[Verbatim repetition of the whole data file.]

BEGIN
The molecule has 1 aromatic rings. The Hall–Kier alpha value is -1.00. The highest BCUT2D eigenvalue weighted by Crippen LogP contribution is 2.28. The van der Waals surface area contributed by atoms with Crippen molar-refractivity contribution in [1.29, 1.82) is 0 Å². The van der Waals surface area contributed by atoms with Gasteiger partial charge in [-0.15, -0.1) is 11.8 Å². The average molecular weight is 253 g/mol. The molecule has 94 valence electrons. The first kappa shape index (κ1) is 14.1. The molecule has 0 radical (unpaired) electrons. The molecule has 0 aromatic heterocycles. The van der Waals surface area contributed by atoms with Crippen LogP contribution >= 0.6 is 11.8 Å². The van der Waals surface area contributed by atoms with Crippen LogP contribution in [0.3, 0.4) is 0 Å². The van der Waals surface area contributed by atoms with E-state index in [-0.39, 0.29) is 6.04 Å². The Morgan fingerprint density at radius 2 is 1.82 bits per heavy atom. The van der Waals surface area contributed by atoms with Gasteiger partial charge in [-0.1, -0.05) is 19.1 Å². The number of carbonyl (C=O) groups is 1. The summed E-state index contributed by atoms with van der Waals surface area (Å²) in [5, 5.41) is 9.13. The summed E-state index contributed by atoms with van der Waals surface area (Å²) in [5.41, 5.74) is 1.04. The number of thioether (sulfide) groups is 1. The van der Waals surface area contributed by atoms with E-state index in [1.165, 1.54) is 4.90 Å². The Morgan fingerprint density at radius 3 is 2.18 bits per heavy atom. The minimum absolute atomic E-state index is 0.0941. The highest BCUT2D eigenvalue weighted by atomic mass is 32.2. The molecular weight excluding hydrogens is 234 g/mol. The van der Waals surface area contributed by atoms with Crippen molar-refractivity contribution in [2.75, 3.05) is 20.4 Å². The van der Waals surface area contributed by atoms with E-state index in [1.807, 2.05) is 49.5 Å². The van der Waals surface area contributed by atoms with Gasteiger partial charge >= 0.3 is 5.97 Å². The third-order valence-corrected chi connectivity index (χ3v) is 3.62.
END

The molecule has 1 aromatic rings. The Hall–Kier alpha value is -1.00. The highest BCUT2D eigenvalue weighted by Crippen LogP contribution is 2.28. The van der Waals surface area contributed by atoms with Crippen molar-refractivity contribution in [1.29, 1.82) is 0 Å². The van der Waals surface area contributed by atoms with Gasteiger partial charge in [-0.15, -0.1) is 11.8 Å². The average molecular weight is 253 g/mol. The molecule has 94 valence electrons. The first kappa shape index (κ1) is 14.1. The molecule has 0 radical (unpaired) electrons. The molecule has 0 aromatic heterocycles. The van der Waals surface area contributed by atoms with Crippen LogP contribution >= 0.6 is 11.8 Å². The van der Waals surface area contributed by atoms with Crippen LogP contribution in [0.3, 0.4) is 0 Å². The van der Waals surface area contributed by atoms with E-state index in [-0.39, 0.29) is 6.04 Å². The Morgan fingerprint density at radius 2 is 1.82 bits per heavy atom. The van der Waals surface area contributed by atoms with Gasteiger partial charge in [-0.1, -0.05) is 19.1 Å². The number of carbonyl (C=O) groups is 1. The summed E-state index contributed by atoms with van der Waals surface area (Å²) in [5, 5.41) is 9.13. The summed E-state index contributed by atoms with van der Waals surface area (Å²) in [5.41, 5.74) is 1.04. The number of thioether (sulfide) groups is 1. The van der Waals surface area contributed by atoms with E-state index in [1.165, 1.54) is 4.90 Å². The Morgan fingerprint density at radius 3 is 2.18 bits per heavy atom. The minimum absolute atomic E-state index is 0.0941. The highest BCUT2D eigenvalue weighted by atomic mass is 32.2. The molecular weight excluding hydrogens is 234 g/mol. The van der Waals surface area contributed by atoms with Crippen molar-refractivity contribution in [2.75, 3.05) is 20.4 Å². The van der Waals surface area contributed by atoms with E-state index in [1.807, 2.05) is 49.5 Å². The van der Waals surface area contributed by atoms with Gasteiger partial charge >= 0.3 is 5.97 Å². The third-order valence-corrected chi connectivity index (χ3v) is 3.62.